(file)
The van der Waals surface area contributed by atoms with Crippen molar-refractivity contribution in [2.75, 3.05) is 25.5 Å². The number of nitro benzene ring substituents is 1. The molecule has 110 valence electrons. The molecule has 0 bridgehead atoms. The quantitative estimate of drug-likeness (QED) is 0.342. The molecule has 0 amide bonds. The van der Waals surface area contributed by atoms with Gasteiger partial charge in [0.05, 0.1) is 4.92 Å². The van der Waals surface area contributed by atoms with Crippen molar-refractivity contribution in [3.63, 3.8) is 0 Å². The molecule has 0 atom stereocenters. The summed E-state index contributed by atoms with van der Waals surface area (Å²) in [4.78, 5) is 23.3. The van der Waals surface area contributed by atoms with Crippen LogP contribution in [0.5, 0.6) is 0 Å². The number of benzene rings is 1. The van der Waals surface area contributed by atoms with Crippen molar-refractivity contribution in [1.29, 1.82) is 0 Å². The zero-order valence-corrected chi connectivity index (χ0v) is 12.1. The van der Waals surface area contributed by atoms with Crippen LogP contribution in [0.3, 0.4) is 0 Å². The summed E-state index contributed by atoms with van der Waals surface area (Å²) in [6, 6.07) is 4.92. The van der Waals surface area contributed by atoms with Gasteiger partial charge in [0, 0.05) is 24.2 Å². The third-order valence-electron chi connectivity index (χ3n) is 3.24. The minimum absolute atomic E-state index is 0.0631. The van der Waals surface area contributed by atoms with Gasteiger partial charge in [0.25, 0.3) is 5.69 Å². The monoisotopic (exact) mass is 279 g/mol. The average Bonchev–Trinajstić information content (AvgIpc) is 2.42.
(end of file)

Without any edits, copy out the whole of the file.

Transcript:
The van der Waals surface area contributed by atoms with Crippen molar-refractivity contribution in [2.75, 3.05) is 25.5 Å². The number of nitro benzene ring substituents is 1. The molecule has 110 valence electrons. The molecule has 0 bridgehead atoms. The quantitative estimate of drug-likeness (QED) is 0.342. The molecule has 0 amide bonds. The van der Waals surface area contributed by atoms with Gasteiger partial charge in [0.05, 0.1) is 4.92 Å². The van der Waals surface area contributed by atoms with Crippen molar-refractivity contribution in [3.63, 3.8) is 0 Å². The molecule has 0 atom stereocenters. The summed E-state index contributed by atoms with van der Waals surface area (Å²) in [4.78, 5) is 23.3. The van der Waals surface area contributed by atoms with Crippen LogP contribution in [0.5, 0.6) is 0 Å². The number of benzene rings is 1. The van der Waals surface area contributed by atoms with Crippen molar-refractivity contribution in [1.29, 1.82) is 0 Å². The zero-order valence-corrected chi connectivity index (χ0v) is 12.1. The van der Waals surface area contributed by atoms with Crippen LogP contribution in [0.3, 0.4) is 0 Å². The summed E-state index contributed by atoms with van der Waals surface area (Å²) in [6, 6.07) is 4.92. The van der Waals surface area contributed by atoms with Gasteiger partial charge in [0, 0.05) is 24.2 Å². The third-order valence-electron chi connectivity index (χ3n) is 3.24. The minimum absolute atomic E-state index is 0.0631. The van der Waals surface area contributed by atoms with Gasteiger partial charge in [0.25, 0.3) is 5.69 Å². The monoisotopic (exact) mass is 279 g/mol. The average Bonchev–Trinajstić information content (AvgIpc) is 2.42.